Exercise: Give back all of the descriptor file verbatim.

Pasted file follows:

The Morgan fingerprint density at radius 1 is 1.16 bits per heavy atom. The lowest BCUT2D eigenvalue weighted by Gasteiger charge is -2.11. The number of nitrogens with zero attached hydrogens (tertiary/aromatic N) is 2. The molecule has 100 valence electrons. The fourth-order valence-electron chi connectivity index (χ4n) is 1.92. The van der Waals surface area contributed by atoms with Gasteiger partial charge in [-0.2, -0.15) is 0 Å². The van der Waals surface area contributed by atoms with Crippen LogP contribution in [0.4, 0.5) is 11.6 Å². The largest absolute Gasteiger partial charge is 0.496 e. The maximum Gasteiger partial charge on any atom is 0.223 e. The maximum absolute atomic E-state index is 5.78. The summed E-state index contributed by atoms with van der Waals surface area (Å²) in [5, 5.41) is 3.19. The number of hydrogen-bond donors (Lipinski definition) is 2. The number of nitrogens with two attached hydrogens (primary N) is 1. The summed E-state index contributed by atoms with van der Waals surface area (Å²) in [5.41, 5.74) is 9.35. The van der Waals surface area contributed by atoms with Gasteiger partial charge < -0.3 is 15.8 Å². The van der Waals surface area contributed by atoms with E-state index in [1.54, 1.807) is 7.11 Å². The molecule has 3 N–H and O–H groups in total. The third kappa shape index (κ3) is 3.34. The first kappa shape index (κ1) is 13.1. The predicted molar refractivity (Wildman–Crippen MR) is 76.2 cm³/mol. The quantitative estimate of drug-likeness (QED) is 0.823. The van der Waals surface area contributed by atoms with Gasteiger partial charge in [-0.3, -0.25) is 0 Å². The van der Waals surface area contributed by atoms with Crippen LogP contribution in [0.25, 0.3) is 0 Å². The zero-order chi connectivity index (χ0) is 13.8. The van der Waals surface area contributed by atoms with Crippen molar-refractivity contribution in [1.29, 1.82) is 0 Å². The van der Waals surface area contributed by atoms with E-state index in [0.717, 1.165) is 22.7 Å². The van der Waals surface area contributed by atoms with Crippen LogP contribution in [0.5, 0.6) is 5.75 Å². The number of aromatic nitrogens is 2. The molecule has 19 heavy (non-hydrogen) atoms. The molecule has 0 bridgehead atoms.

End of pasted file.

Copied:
The Morgan fingerprint density at radius 1 is 1.16 bits per heavy atom. The lowest BCUT2D eigenvalue weighted by Gasteiger charge is -2.11. The number of nitrogens with zero attached hydrogens (tertiary/aromatic N) is 2. The molecule has 100 valence electrons. The fourth-order valence-electron chi connectivity index (χ4n) is 1.92. The van der Waals surface area contributed by atoms with Gasteiger partial charge in [-0.2, -0.15) is 0 Å². The van der Waals surface area contributed by atoms with Crippen LogP contribution in [0.4, 0.5) is 11.6 Å². The largest absolute Gasteiger partial charge is 0.496 e. The maximum Gasteiger partial charge on any atom is 0.223 e. The maximum absolute atomic E-state index is 5.78. The summed E-state index contributed by atoms with van der Waals surface area (Å²) in [5, 5.41) is 3.19. The number of hydrogen-bond donors (Lipinski definition) is 2. The number of nitrogens with two attached hydrogens (primary N) is 1. The summed E-state index contributed by atoms with van der Waals surface area (Å²) in [5.41, 5.74) is 9.35. The van der Waals surface area contributed by atoms with Gasteiger partial charge < -0.3 is 15.8 Å². The van der Waals surface area contributed by atoms with E-state index in [1.54, 1.807) is 7.11 Å². The molecule has 3 N–H and O–H groups in total. The third kappa shape index (κ3) is 3.34. The first kappa shape index (κ1) is 13.1. The predicted molar refractivity (Wildman–Crippen MR) is 76.2 cm³/mol. The quantitative estimate of drug-likeness (QED) is 0.823. The van der Waals surface area contributed by atoms with Gasteiger partial charge in [-0.3, -0.25) is 0 Å². The van der Waals surface area contributed by atoms with Crippen LogP contribution in [0.25, 0.3) is 0 Å². The zero-order chi connectivity index (χ0) is 13.8. The van der Waals surface area contributed by atoms with Crippen molar-refractivity contribution in [1.29, 1.82) is 0 Å². The van der Waals surface area contributed by atoms with E-state index in [0.717, 1.165) is 22.7 Å². The van der Waals surface area contributed by atoms with Crippen LogP contribution in [0.5, 0.6) is 5.75 Å². The number of aromatic nitrogens is 2. The molecule has 19 heavy (non-hydrogen) atoms. The molecule has 0 bridgehead atoms.